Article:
Over the next few years, they kept in touch as Channel continued to produce, both for others and himself, and toured with Duckwrth as his DJ. In September 2017, he sent Elitzer an email with some of his music. The next month, Elitzer and Sylvester brought him in for five days to work in their studio. On day two, Channel (with Sylvester’s help) created what would become his first single, “Controller,” which was officially released in April 2018. His self-titled debut EP followed in July, marrying smooth house grooves with laidback raps and breezy West Coast whistle synths. Before this project, Channel had never put his voice on a track, but imagine it: rich depth with the fullness of Barry White and the unbothered drawl of Moodymann, on a record that’s as fit for the dancefloor as it is for late-night cruising.
“I remember the day they made [“Controller”]; I heard it and was like, ‘We’ve got something here,’” Elitzer says. “It was very unusual to get something that quickly.”
For Channel, it was the first time he felt truly listened to as an artist. “From there I was like, ‘Well, they believe in me, f**k it.’ So we worked hard… s**t just started happening.”
His music started gaining traction overseas, so he started taking dance classes and performed his first live shows in London in October, where “Controller” received major airplay on BBC Radio 1 and an Essential New Tune call-out from Pete Tong. Over in Australia, triple j added “Controller” to their A-list rotation and called it “one of 2018’s biggest cult hits.” Only this past May did he play his first headline shows in the US.
No matter where he goes, all paths lead back to Compton. The city lives in his music, like in the recorded chatter from the local barbershop, St. Julian, for which one of his tracks is named. It’s also where he films his music videos, which double as reasons for his friends to meet up at old stomping grounds like the skatepark and have fun on camera, like they used to do back in high school -- though now without the skinny jeans and the jerking.
Some people might have a rigid perception of Compton that they’ve received from film and television, but Channel wants you to see his Compton: the swag, the skate parks, the joyrides, the backyard parties. More than just visual supplements to his songs, these videos are moving postcards for his friends and family, like his incarcerated little brother, who sometimes calls him to excitedly point out a scene’s location and the memories that come with it. “It gives them a good feeling of being at home,” says Channel.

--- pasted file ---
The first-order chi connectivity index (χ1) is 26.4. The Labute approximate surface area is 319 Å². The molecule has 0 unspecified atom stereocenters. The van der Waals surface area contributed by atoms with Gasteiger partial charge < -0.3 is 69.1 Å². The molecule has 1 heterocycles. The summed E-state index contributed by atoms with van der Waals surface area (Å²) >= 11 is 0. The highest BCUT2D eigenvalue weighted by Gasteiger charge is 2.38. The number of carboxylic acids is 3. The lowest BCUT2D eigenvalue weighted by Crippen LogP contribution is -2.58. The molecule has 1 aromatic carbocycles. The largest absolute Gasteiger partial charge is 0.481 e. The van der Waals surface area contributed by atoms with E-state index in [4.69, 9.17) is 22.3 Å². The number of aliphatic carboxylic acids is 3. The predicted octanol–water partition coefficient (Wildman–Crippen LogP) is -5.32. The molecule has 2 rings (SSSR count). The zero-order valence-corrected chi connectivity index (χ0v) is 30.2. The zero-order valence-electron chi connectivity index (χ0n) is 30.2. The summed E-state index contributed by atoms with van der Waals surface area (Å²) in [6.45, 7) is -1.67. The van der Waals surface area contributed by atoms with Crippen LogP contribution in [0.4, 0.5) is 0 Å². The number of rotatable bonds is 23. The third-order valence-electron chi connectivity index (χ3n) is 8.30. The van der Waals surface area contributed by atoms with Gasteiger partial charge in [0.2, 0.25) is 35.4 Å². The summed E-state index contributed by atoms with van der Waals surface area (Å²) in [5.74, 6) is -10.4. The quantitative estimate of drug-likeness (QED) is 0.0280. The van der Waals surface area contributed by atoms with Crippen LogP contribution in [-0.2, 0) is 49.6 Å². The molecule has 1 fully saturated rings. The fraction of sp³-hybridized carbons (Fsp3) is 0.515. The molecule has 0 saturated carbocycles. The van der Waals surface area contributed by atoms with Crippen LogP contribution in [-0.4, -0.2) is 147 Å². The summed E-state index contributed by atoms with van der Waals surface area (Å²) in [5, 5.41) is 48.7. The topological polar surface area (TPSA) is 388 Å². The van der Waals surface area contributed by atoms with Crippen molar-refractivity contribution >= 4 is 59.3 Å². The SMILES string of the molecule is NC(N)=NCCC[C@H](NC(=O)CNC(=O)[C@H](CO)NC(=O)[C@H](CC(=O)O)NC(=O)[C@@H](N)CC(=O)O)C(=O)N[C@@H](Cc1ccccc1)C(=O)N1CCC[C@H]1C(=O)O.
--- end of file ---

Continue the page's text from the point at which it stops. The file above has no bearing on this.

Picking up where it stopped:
For all the fun and effortless cool that saturates Channel’s art, it’s also important to him to have a message. Black Moses has a few. Its lead single, “Sexy Black Timberlake,” addresses his experiences being sexually objectified as a black man. Meanwhile, the flute-filled “Brilliant N***a” repeats its titular phrase like an affirmation, oozing self-confidence in a way that initially comes off as braggadocious. But as Channel elaborates on the EP’s racial themes, it feels more personal when he shares that he used to “not love” his skin color growing up because of the often negative social connotations it carries.
The EP’s booming title track, which features rapper JPEGMAFIA, widens the scope as Channel pledges to use his fame for good in his community. It’s a nod to soul musician Isaac Hayes, whose biblical figure-referencing nickname became a symbol of black pride during a period of turbulent race relations. Channel felt inspired watching film footage of Hayes’ 1972 performance at Wattstax, a benefit concert thrown in South LA by Hayes’ label, Stax Records, to commemorate the seventh anniversary of the Watts riots. At the time, Hayes had just come off of scoring the iconic 1971 blaxploitation film Shaft. “He just came out looking like a god. The people were cheering for him, Jesse Jackson was announcing him. It was crazy,” Channel says of the performance.
“That’s what I feel now," he says. "If I do get any success and continue to do this at a higher level, I want to be able to bring my people, my neighborhood and the people I’ve connected to to their own promised land.”
When you believe in concepts like numerology, it can be easy to sit back and let life play out from the passenger’s seat, accepting that whatever happens was already written in the stars. If Channel had stuck to his social work plans, he wouldn’t be working in his life’s true passion. If he hadn’t bet on himself as a solo artist, he’d be just another name buried in the credits of other people’s records. As the philosopher Seneca once said, luck is what happens when preparation meets opportunity, and Channel Tres has been preparing for this moment for a long time.
“Everything that happens now,” he says, “I’m ready for it.”